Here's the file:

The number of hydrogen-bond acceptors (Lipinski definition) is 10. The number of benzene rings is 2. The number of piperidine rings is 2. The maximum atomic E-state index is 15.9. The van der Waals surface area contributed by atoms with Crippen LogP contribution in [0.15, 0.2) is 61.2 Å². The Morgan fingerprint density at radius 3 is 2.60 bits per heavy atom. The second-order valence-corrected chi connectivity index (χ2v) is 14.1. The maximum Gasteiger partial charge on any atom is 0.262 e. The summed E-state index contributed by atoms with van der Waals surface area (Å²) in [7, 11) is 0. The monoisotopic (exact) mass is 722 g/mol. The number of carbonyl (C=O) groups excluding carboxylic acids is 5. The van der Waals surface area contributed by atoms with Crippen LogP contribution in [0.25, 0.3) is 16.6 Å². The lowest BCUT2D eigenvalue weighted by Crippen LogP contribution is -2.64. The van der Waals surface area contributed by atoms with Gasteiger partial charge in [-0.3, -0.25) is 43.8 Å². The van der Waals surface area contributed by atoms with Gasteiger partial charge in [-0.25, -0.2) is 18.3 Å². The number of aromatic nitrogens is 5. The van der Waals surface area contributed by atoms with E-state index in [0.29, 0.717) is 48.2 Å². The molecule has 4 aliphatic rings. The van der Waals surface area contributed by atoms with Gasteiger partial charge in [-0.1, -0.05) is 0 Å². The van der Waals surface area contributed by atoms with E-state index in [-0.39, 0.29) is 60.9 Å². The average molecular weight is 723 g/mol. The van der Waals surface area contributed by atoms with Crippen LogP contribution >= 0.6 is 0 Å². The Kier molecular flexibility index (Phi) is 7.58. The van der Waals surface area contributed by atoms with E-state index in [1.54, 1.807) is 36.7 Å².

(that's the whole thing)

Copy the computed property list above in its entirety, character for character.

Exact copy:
The number of hydrogen-bond acceptors (Lipinski definition) is 10. The number of benzene rings is 2. The number of piperidine rings is 2. The maximum atomic E-state index is 15.9. The van der Waals surface area contributed by atoms with Crippen LogP contribution in [0.15, 0.2) is 61.2 Å². The Morgan fingerprint density at radius 3 is 2.60 bits per heavy atom. The second-order valence-corrected chi connectivity index (χ2v) is 14.1. The maximum Gasteiger partial charge on any atom is 0.262 e. The summed E-state index contributed by atoms with van der Waals surface area (Å²) in [7, 11) is 0. The monoisotopic (exact) mass is 722 g/mol. The number of carbonyl (C=O) groups excluding carboxylic acids is 5. The van der Waals surface area contributed by atoms with Crippen LogP contribution in [0.25, 0.3) is 16.6 Å². The lowest BCUT2D eigenvalue weighted by Crippen LogP contribution is -2.64. The van der Waals surface area contributed by atoms with Gasteiger partial charge in [-0.3, -0.25) is 43.8 Å². The van der Waals surface area contributed by atoms with Gasteiger partial charge in [-0.25, -0.2) is 18.3 Å². The number of aromatic nitrogens is 5. The van der Waals surface area contributed by atoms with E-state index in [0.29, 0.717) is 48.2 Å². The molecule has 4 aliphatic rings. The van der Waals surface area contributed by atoms with Gasteiger partial charge in [-0.1, -0.05) is 0 Å². The van der Waals surface area contributed by atoms with E-state index in [-0.39, 0.29) is 60.9 Å². The average molecular weight is 723 g/mol. The van der Waals surface area contributed by atoms with Crippen LogP contribution >= 0.6 is 0 Å². The Kier molecular flexibility index (Phi) is 7.58. The van der Waals surface area contributed by atoms with E-state index in [1.54, 1.807) is 36.7 Å².